They say the only certainties in life are death and taxes. But, as anyone who has worked in magazines knows, there is one other inevitability: assistantship. Some call it dues-paying, others call it drudgery, but from Vogue on down to Cat Fancy, every newcomer hoping to grab that brass ring starts from the bottom, swallows a little pride, and occasionally does the devil’s work.
For most assistants the experience isn’t soul-searing. Sure, there may be some gratuitous photocopying, late nights removing staples with your bare hands, or the odd request to curb the boss’s Toy Schnoodle. But for a miserable few, like Ann Hathaway’s aspiring journalist in “The Devil Wears Prada” things can be much worse.
In the movie, working for Meryl’s Streep’s frosty editor-in-chief, Miranda Priestly, is akin to being gnawed at by an impeccably groomed wild dog, whilst running errands for said dog. It’s painful, humiliating, and leaves the kind of psychological scars that only a tell-all book deal and major motion picture can begin to heal.
“The Devil Wears Prada” may be a satire on the elite world of fashion magazines, but the story, ripped from the experiences of former Anna Wintour assistant, Lauren Weisberg, is universal. No matter your profession, everyone has had a boss who made weekdays miserable and who filled weekends with impending dread. Everyone, even the most passive and good-hearted among us, has had that one boss whom they wouldn’t actually set on fire, but may not put out right away.
Most of us couldn’t drum up enough interest to charge admission for a view of our boss’s dark soul, so “The Devil Wears Prada” let us live out this fantasy. This tale of the dragon lady and the fresh faced underdog is not only wicked fun, it’s cathartic, and with real implications for future boss-assistant relations. Joy squelching bosses with reputations to uphold and their opportunist assistants take note: the power balance in your office is about to shift towards the little guy.
Someone knows your all your secrets, bossEven the kindest of bosses with the most loyal assistant knows that their relationship is actually built on a Cold War-esque bargain of mutually assured destruction. Assistants like the movie’s Andy Sachs are usually ambitious go-getters, eager to please. As such, a good assistant often knows her boss’s personal life better than the boss herself. In every industry, assistants know the last time you sent your wife flowers (or sent someone else flowers, you cad), how you take your coffee, what you did last summer, and that you think it’s clever to expense happy hour margaritas as business lunches with “Jose C.”
They’re like your garbage man, therapist, and the NSA rolled up into one and able to see your Google search history. With access to all this information, even the most beloved boss lives with the knowledge that one disgruntled assistant, especially one offered a six-figure book deal, has the potential to become a bigger monster than any devil with a corner office.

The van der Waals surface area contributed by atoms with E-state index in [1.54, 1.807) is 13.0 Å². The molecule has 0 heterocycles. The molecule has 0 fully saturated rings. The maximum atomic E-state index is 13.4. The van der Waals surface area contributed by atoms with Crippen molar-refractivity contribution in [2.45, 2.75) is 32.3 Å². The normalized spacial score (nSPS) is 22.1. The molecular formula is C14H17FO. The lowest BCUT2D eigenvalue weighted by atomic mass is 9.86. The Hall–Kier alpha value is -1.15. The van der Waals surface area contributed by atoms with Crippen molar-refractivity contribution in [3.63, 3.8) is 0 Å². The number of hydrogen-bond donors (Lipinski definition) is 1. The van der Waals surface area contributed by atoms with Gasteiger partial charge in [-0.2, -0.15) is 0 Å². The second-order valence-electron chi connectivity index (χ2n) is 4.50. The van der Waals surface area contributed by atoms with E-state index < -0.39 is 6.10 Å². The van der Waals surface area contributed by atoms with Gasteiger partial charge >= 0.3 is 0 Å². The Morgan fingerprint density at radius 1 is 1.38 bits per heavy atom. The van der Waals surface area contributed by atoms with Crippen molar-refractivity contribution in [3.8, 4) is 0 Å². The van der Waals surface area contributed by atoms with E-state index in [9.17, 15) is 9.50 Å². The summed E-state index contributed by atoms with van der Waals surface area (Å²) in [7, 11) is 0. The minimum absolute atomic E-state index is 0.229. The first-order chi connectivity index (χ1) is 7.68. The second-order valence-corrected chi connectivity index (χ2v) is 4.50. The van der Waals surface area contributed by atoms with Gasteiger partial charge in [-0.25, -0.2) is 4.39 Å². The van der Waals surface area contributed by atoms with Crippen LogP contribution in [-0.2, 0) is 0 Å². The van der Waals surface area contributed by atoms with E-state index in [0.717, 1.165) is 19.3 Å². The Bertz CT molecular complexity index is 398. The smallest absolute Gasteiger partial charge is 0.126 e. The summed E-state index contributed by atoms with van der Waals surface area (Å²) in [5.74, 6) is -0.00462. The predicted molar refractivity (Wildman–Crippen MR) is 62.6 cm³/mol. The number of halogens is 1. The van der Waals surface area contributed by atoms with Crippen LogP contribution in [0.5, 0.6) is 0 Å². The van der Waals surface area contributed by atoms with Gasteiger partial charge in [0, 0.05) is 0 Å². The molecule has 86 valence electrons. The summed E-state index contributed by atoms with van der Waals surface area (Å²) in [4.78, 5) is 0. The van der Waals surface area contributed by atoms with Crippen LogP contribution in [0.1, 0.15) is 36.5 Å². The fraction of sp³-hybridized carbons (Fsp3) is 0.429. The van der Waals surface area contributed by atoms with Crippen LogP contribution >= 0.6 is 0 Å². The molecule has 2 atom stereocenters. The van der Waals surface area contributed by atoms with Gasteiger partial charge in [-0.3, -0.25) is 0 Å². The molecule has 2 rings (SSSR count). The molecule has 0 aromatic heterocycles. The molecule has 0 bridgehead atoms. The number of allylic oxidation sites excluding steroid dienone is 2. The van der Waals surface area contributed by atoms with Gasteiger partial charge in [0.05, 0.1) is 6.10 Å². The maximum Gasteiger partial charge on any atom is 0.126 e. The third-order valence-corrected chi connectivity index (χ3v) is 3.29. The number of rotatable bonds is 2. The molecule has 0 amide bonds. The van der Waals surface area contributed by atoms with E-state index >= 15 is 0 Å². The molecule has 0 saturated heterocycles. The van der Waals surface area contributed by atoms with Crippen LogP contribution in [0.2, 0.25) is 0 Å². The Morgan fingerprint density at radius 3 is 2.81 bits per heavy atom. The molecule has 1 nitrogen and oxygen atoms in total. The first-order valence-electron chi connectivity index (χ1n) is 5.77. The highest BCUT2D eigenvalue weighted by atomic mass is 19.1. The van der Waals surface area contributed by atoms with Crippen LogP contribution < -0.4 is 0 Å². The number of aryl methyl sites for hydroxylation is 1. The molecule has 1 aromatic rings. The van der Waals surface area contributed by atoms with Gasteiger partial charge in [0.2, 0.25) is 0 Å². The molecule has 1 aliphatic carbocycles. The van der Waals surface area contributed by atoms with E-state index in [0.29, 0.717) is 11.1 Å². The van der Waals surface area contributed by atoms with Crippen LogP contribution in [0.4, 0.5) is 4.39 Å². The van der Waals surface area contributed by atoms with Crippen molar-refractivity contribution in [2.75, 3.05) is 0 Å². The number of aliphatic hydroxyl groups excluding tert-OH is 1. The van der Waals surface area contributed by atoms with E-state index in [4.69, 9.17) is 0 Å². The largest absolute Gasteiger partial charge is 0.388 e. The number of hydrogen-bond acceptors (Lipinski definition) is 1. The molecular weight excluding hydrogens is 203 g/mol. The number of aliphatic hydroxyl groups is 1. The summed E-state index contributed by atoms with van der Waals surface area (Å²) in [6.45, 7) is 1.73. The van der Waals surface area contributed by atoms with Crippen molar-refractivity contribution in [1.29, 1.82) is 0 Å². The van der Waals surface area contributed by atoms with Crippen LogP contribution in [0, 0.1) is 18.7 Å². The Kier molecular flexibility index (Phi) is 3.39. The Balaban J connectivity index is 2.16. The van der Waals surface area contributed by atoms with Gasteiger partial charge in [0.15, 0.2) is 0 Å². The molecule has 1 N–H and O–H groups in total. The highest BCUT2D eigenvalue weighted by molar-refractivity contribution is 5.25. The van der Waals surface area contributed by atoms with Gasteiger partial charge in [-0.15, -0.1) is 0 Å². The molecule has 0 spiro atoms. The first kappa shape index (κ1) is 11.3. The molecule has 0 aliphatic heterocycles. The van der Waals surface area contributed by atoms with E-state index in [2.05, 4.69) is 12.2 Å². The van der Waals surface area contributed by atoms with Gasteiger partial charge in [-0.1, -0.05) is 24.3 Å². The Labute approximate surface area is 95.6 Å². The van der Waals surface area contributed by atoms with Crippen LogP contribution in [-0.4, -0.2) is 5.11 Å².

Some writers have speculated that the popularity of the film, combined with the surge of tell-all books and dirt-spilling blogs, will strike fear into executive lunchrooms everywhere. This is possible. Yes, for a few days there may actually be some hard candy in the dish, or a flock of VIPs putting in face time with their dry-cleaners.
Overall, though, the biggest change in boss-assistant relations will come from the assistant side, as yet another Rhodes Scholar buying her boss’ pantyhose has what Oprah refers to as an “a-ha moment” and wonders “couldn’t I just write a book about this?” “The Devil Wears Prada” may stick it to the man this summer, but author Lauren Weisberg’s enduring gift to the world will be a generation of assistants wise to the power of the squeal.
A whole new world for assistantsIf the post “Devil Wears Prada” boss is sheepish and fearful, making stiff gestures at congeniality and pretending to remember your first name, the “Devil Wears Prada” new brand of mega-assistant is fearless, and hyper aware of even the slightest mistreatment. This newly empowered segment of the workforce hears cash registers cha-ching and agents salivating with every crack of the whip. They’ll ask for more, more, more, because being mistreated feels pretty good when you know how well it sells.
It should be said that most bosses treat their assistants as apprentices, fairly and with a great deal of respect. In most cases there is no reason to tell-all on anyone for anything, and no interest from the general population even if you wanted to. Most assistants, including myself at one time — This is on the record, yes? Being an assistant? The most rewarding experience of my life, truly — understand that character building is different from soul-crushing. It’s with a good can-do spirit that they do the grunt work and wait their turn to be promoted to the top of the heap.
Bosses should beware the crafty few, however, for they will bring the revolution upon you with “Devil Wears Prada” as their battle cry. This revolution may not be televised, but it will no doubt be featured on gawker.com.
Meglomaniacal assistants and their agents should also beware: you can only stick it to the man so long before you become the man. Once the enlisted men overthrow their officer, it’s only a matter of time before more underlings come to overthrow them.
Sure, you may have your book deal. But that guy in the mailroom? The guy you call “hey you?” Well, he has a blog that gets 10,000 hits a day and, frankly, he doesn’t like your attitude.